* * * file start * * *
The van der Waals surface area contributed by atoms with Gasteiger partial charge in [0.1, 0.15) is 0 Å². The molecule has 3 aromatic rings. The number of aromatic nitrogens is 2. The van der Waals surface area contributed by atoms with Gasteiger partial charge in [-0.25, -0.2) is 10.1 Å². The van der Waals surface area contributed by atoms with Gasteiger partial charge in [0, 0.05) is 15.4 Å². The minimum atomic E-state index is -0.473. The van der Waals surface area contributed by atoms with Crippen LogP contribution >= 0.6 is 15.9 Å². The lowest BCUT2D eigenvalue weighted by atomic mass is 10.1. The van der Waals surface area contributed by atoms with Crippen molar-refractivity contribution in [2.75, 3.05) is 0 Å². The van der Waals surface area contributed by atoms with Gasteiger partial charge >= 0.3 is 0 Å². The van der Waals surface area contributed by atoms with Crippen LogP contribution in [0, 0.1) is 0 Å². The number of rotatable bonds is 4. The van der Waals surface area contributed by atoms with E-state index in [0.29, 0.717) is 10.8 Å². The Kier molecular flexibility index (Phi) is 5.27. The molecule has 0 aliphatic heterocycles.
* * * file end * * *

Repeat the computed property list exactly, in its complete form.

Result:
The van der Waals surface area contributed by atoms with Gasteiger partial charge in [0.1, 0.15) is 0 Å². The molecule has 3 aromatic rings. The number of aromatic nitrogens is 2. The van der Waals surface area contributed by atoms with Gasteiger partial charge in [-0.25, -0.2) is 10.1 Å². The van der Waals surface area contributed by atoms with Gasteiger partial charge in [0, 0.05) is 15.4 Å². The minimum atomic E-state index is -0.473. The van der Waals surface area contributed by atoms with Crippen LogP contribution >= 0.6 is 15.9 Å². The lowest BCUT2D eigenvalue weighted by atomic mass is 10.1. The van der Waals surface area contributed by atoms with Crippen molar-refractivity contribution in [2.75, 3.05) is 0 Å². The van der Waals surface area contributed by atoms with Gasteiger partial charge >= 0.3 is 0 Å². The van der Waals surface area contributed by atoms with Crippen LogP contribution in [0, 0.1) is 0 Å². The number of rotatable bonds is 4. The van der Waals surface area contributed by atoms with E-state index in [0.29, 0.717) is 10.8 Å². The Kier molecular flexibility index (Phi) is 5.27. The molecule has 0 aliphatic heterocycles.